Figure 1. Methodological model used to determine the production potential.

3. Results and Discussion

3.1. Temperature

Sweet sorghum can be cultivated in large parts of the Mexican Republic; however, there is a great affinity for the coasts, especially in the Gulf of Mexico (Figure 2). This plant develops well in warm climate conditions, with moderate and well distributed rains according to Pérez, 2010 [23]; the ideal temperature should be above 18˚C in order to germinate and grow properly [24].

Figure 2. Optimal and suboptimal temperatures for sweet sorghum in Mexico.

The optimal growth temperature is from 26.7˚C to 29.4˚C. Temperatures above 38˚C are harmful, despite the fact that this plant tolerates heat and drought better than corn [25]. Other authors such as Acuña et al., (2002) [26], suggest good temperatures for sweet corn of 24˚C to 30˚C. During the germination phase, it needs temperatures of 12˚C to 13˚C, therefore, temperatures below these are considered unsuitable; growth is activated above 15˚C, with the optimum around 32˚C [27]. When temperature decreases, during flowering, grain yield can be reduced; sterility of the spikelets and pollen grain viability is also affected [28]. On the other hand, very high temperatures (greater than 38˚C), after flowering, reduce the final weight of the grain and cause abortion of flowers [23]. By instance, it has been suggested that 27˚C, is the optimal temperature; being 21˚C the minimum temperature for good growth [29].

3.2. Irrigation Requirements

At the national level, sorghum is produced under both irrigation and rainfed conditions. During the 2012-2016 period, 35.5% of the total sorghum area was harvested under irrigation conditions, producing 47.3% of the total production with an average yield of 4.9 Mg∙ha−1, while 64.5% of the total surface harvested was cultivated under rainfed conditions producing 52.7% of the total production with an average yield of 3 Mg∙ha−1 [30].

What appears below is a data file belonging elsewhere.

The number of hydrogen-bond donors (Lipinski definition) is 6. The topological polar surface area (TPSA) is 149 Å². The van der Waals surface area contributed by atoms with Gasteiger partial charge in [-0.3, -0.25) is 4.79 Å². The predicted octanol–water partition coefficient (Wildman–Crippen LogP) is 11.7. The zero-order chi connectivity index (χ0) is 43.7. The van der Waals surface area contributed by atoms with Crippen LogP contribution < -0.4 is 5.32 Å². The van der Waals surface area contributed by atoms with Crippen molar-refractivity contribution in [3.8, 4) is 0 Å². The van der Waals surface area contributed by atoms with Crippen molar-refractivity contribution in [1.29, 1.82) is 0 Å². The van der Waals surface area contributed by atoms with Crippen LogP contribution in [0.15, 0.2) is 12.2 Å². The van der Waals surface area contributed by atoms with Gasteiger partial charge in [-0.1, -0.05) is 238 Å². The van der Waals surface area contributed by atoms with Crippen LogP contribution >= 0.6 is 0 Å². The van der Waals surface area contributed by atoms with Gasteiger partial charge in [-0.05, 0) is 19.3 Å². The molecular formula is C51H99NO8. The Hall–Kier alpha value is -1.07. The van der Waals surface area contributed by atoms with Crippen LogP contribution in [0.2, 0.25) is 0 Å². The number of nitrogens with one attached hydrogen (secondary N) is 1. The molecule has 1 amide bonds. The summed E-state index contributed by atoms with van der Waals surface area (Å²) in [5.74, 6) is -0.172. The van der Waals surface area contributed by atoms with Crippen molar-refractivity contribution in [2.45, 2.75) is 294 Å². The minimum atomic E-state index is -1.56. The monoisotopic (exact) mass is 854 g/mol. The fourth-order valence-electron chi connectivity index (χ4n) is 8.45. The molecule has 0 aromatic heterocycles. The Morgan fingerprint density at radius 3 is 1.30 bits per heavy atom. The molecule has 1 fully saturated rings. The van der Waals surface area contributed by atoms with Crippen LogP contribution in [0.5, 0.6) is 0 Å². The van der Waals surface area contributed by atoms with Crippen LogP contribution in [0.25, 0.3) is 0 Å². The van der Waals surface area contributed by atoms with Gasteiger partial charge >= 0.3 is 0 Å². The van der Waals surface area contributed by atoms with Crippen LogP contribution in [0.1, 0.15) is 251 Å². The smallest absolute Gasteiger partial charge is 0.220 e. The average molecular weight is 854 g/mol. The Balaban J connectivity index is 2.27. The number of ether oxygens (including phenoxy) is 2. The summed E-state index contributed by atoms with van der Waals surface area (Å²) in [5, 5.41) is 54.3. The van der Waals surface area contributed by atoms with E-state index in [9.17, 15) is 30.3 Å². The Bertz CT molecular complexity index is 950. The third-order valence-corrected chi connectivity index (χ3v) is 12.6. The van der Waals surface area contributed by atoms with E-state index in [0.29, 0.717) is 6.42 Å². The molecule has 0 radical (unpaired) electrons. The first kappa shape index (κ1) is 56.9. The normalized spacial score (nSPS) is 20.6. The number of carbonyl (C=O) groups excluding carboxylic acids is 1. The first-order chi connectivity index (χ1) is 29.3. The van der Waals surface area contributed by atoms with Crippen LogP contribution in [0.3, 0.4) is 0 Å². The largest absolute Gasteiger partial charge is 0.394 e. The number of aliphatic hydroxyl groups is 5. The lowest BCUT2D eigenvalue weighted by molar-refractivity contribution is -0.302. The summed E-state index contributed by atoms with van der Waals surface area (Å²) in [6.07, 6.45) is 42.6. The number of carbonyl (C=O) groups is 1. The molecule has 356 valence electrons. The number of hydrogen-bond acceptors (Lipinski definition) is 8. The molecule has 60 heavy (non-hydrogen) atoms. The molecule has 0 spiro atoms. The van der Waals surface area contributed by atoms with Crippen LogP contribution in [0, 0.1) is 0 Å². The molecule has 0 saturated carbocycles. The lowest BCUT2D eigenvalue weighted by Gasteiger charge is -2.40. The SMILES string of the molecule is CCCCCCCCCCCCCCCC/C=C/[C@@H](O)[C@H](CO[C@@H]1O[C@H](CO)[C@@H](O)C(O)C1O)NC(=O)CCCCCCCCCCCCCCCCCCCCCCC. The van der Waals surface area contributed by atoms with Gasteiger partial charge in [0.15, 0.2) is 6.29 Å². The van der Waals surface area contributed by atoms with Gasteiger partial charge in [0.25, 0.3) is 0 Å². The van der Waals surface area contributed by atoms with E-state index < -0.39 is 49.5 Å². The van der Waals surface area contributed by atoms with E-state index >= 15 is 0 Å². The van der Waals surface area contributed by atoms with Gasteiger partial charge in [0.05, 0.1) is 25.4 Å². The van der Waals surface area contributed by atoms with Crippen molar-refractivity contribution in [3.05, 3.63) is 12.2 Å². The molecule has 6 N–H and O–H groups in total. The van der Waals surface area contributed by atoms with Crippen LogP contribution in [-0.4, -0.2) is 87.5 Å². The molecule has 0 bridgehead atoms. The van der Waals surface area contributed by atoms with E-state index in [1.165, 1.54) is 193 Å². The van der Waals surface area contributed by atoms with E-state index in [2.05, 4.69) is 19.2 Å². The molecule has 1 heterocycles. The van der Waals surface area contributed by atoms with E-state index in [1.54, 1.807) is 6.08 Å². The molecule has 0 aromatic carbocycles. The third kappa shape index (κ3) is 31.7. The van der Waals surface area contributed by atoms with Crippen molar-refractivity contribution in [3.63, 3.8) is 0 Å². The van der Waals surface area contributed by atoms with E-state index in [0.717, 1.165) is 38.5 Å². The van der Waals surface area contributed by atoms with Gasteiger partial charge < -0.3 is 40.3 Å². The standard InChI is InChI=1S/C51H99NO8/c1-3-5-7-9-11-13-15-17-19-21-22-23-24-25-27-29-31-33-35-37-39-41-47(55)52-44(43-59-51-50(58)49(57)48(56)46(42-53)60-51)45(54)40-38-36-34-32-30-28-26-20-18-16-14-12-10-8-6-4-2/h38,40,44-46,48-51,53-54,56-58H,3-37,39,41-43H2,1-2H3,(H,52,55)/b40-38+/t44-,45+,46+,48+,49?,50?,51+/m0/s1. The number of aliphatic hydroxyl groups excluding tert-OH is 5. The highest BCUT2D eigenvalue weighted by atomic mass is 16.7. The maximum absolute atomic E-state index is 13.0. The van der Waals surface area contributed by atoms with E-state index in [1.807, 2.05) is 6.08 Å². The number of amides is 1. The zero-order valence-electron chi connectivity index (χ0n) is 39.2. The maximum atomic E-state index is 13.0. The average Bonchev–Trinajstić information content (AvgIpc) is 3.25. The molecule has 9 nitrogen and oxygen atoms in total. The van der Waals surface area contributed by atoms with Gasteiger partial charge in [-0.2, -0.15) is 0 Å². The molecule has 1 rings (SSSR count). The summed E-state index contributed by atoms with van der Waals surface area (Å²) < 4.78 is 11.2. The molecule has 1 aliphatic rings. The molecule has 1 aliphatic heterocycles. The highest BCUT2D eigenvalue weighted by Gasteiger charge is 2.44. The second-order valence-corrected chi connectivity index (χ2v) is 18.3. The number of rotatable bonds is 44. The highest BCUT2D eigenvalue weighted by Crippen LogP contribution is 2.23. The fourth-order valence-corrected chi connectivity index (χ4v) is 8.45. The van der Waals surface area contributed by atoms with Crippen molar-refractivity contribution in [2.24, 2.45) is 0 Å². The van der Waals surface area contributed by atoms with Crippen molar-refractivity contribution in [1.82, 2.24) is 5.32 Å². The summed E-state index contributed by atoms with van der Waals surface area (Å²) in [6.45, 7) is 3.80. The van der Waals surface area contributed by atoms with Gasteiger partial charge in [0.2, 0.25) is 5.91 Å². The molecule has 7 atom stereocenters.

Sweet sorghum adapts to different humidity conditions, so rainwater is sufficient to complete its vegetative cycle, especially in the sub-humid tropics [31], where rainfall ranged between 700 and 1600 mm per year. However, additional water by irrigation is needed in areas where the rainfall distribution is erratic and less than 700 mm per year. Provided water is important especially in the emergency stages, vegetative development, stem and spikelet formation according to studies carried out by INIFAP, in the Experimental Field Station of Valle de Mexicali [32]. When necessary it is recommended to apply 10 cm of water before sowing. Two supply irrigations should be added, with 20 cm each; the first at 40 days after sowing and the second at 65 - 70 days after planting [17] [33].

3.3. Elevation

Due to its high temperature requirements, sweet sorghum is rarely cultivated beyond 1800 m high; however, in the African continent it is cultivated between 400 m and 2500 m altitude [34]. In the American continent, it adapts to an altitude ranging between 20 and 850 meters above sea level [35] considered as optimal for its development. It has been suggested that this plant can grow from 0 to 1500 meters above sea level [23]. It is common to find good areas close to water bodies, with low elevation, and favorable warm and humid climate. In Mexico, the optimal and suboptimal altitude for sweet sorghum is shown in Figure 3.

Figure 3. Optimal and suboptimal elevations for sweet sorghum in Mexico.

3.4. Soils

The best soils for Sorghum bicolor (L.) are those of high fertility, sandy, loamy or clayey texture [23] [35]. Sweet sorghum prefers deep soils, without excess salts, with good drainage, without hardened layers. It is moderately tolerant to soils with some salinity and/or alkalinity. According to studies the presence of calcium carbonate in the soil increases the content of sucrose in the stem and leaves [36] [37] [38] [39]. It grows better, under salinity conditions, than other crops such as wheat, soybeans and corn.